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I left Kansas City in 1997. I was just starting to search out new dining experiences at that time and the best meals that I was eating were at smaller ethnic places that didn't reflect midwestern cuisine at all. If pressed then to name the best places to eat in the city they would have fallen to steak houses and formal Italian restaurants. Now, researching places to eat while back visiting my family before I go off to culinary school I find menus online for places like Bluestem, SoRedux, Robert Krause's, and Pachamama, and these are the kind of places I want to take my parents, who don't care much about food, to and say, "This. This is what I want to do!" On the scale of Barcelona, London, or New York they might not seem cutting edge. For Kansas City they are a change and one for the better. "Malaspina Oysters, Champagne Emulsion, Parsley" (Bluestem) isn't chasing the tail of strip steaks and family-style mashed potatoes.

In reading this thread, monkfish, I can't help but feel you're rebelling against not just the local restaurant scene, but the industry as a whole, and it gives me pause.

Bryan C. Andregg

"Give us an old, black man singing the blues and some beer. I'll provide the BBQ."

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M&D put KC on the Map for fine dining and in the national spot light.  Bradley Ogden didn't win a beard award while at the American.  Chef Tio hasn't .

I don't think M&G put us on the map, I think places like La Mediterranee, La Bonee Auberge, Cafe Allegro, The Venu & Jasper's helpped put M&G on the map. M&G weren't that cutting edge, I remember when we hired this guy at the stolen grille he just came from the American under M&G he told me after only spending a month there he had learned all he could from M&G. I was with them about a year and a half, was it cutting edge? NO, it was basic cuisine. I remember alot of the verbal degrading from M&G to the cooks that worked under them and their views on Home town Kansas City Chefs in general. Bradley was hired there as a sous chef fresh out of the CIA six months later he became the chef and moved on within two years. Rex was maybe the only truely cutting edge the american has ever had. He was Manic with out his meds he was out of control. John before M&G was paving the way the American was going Debbie was just hired to consult, then Micheal came after that. Nobody is doing anything cutting edge in this town and never has, never will cuisine just chases it tail like everything else. The more it changes the more it stays the same.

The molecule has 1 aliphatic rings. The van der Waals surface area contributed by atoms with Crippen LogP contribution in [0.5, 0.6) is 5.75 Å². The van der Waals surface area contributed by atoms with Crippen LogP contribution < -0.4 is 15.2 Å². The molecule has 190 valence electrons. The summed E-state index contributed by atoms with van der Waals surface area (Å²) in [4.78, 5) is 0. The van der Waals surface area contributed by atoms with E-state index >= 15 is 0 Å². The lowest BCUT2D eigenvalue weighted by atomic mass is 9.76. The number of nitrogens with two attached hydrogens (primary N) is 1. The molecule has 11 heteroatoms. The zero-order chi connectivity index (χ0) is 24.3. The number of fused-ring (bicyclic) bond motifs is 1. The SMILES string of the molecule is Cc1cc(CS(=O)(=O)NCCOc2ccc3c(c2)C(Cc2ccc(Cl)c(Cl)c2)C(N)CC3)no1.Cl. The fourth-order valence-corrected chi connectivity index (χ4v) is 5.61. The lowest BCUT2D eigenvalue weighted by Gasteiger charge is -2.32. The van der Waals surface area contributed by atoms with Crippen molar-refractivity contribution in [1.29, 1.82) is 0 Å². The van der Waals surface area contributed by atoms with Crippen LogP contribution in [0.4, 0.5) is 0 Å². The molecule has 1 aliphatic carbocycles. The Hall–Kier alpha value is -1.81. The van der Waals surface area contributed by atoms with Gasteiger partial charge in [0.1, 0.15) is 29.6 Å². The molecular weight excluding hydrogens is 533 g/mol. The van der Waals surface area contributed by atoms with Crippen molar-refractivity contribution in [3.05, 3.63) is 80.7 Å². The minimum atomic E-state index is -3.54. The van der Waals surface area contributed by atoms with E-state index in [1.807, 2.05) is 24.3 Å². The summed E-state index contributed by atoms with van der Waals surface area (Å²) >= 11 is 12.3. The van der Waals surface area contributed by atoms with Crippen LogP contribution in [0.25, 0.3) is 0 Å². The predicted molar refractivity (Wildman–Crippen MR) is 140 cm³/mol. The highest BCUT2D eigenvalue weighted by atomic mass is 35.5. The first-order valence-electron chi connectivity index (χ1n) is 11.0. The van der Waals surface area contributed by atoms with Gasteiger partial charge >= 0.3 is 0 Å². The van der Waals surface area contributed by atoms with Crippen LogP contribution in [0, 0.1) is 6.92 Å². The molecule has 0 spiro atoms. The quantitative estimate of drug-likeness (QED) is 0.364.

Of all of those Restaurants you named how many are open now?????? :huh: I have worked and trailed at several restaurants under top Chefs. When they think of Kansas City it is M&D. I bet most of them have never heard of Jasper's!! :wink: If anyone thinks that they can learn everything that any Chef has to offer in one month they are wrong. I worked with them for 3 years in two separtate restaurant. As a cook and as a Sous Chef. They still would be the first people that I would ask for advice in the industry.

The only time I have ever saw either of them get on a cook it was justified. Inclueding me. They demand a very high level in their kitchen and if some people can not live up to their standards then they will let them know it.

There is a great say that goes,"IF YOU CAN'T TAKE THE HEAT GET OUT OF THE KITCHEN" There are no excuses in excellence, and I will not make any for them because they are two Great Chefs and every Chef in this city should recognize that quite obviously. If not then they are blindfolded.

We both worked for them at two seperate times, I'm going to couch my words out of the little respect I have for them. So how bout those dodgers?

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We both worked for them at two seperate times, I'm going to couch my words out of the little respect I have for them. So how bout those dodgers?

... moving along...

Did anyone read Chapin's review of Cafe Maison? Anyone care to step up and say that the food was on par with, say bluestem or 40 Sardines? (She gave C.M. 3 1/2 stars for food)

u.e.

Edited by ulterior epicure (log)

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Italian tenor Enrico Caruso (1873-1921)